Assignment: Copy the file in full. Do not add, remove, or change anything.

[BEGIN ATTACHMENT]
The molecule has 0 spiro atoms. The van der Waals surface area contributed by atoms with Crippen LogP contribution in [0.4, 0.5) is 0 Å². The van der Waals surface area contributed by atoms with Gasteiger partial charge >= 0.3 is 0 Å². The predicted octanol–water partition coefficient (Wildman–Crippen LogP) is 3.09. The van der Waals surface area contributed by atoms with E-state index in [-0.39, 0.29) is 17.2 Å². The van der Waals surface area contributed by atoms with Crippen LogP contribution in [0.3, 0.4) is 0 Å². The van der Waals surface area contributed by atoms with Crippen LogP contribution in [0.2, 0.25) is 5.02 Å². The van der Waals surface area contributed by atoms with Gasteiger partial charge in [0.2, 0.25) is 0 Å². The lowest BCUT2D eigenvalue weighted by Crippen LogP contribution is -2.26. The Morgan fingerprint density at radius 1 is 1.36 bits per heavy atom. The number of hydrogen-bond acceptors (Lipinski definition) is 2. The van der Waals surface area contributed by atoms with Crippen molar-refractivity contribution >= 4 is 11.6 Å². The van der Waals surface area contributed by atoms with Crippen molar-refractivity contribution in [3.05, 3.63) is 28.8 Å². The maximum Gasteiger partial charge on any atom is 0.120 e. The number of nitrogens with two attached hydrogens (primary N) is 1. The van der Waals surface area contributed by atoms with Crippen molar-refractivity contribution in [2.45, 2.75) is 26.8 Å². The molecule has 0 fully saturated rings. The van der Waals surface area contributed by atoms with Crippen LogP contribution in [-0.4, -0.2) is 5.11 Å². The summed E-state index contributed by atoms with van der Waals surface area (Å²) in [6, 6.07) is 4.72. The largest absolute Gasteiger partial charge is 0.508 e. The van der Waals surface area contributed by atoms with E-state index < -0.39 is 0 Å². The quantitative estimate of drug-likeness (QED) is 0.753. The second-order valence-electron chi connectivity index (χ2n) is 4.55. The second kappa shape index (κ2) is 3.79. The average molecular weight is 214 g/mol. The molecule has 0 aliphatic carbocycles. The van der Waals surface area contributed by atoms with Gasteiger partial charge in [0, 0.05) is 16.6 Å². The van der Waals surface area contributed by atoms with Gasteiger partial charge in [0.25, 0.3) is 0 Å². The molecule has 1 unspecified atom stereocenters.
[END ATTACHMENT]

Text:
The molecule has 0 spiro atoms. The van der Waals surface area contributed by atoms with Crippen LogP contribution in [0.4, 0.5) is 0 Å². The van der Waals surface area contributed by atoms with Gasteiger partial charge >= 0.3 is 0 Å². The predicted octanol–water partition coefficient (Wildman–Crippen LogP) is 3.09. The van der Waals surface area contributed by atoms with E-state index in [-0.39, 0.29) is 17.2 Å². The van der Waals surface area contributed by atoms with Crippen LogP contribution in [0.3, 0.4) is 0 Å². The van der Waals surface area contributed by atoms with Crippen LogP contribution in [0.2, 0.25) is 5.02 Å². The van der Waals surface area contributed by atoms with Gasteiger partial charge in [0.2, 0.25) is 0 Å². The lowest BCUT2D eigenvalue weighted by Crippen LogP contribution is -2.26. The Morgan fingerprint density at radius 1 is 1.36 bits per heavy atom. The number of hydrogen-bond acceptors (Lipinski definition) is 2. The van der Waals surface area contributed by atoms with Crippen molar-refractivity contribution >= 4 is 11.6 Å². The van der Waals surface area contributed by atoms with Crippen molar-refractivity contribution in [3.05, 3.63) is 28.8 Å². The maximum Gasteiger partial charge on any atom is 0.120 e. The number of nitrogens with two attached hydrogens (primary N) is 1. The van der Waals surface area contributed by atoms with Crippen molar-refractivity contribution in [2.45, 2.75) is 26.8 Å². The molecule has 0 fully saturated rings. The van der Waals surface area contributed by atoms with Crippen LogP contribution in [-0.4, -0.2) is 5.11 Å². The summed E-state index contributed by atoms with van der Waals surface area (Å²) in [6, 6.07) is 4.72. The largest absolute Gasteiger partial charge is 0.508 e. The van der Waals surface area contributed by atoms with E-state index < -0.39 is 0 Å². The quantitative estimate of drug-likeness (QED) is 0.753. The second-order valence-electron chi connectivity index (χ2n) is 4.55. The second kappa shape index (κ2) is 3.79. The average molecular weight is 214 g/mol. The molecule has 0 aliphatic carbocycles. The van der Waals surface area contributed by atoms with Gasteiger partial charge in [0, 0.05) is 16.6 Å². The van der Waals surface area contributed by atoms with Gasteiger partial charge in [0.25, 0.3) is 0 Å². The molecule has 1 unspecified atom stereocenters.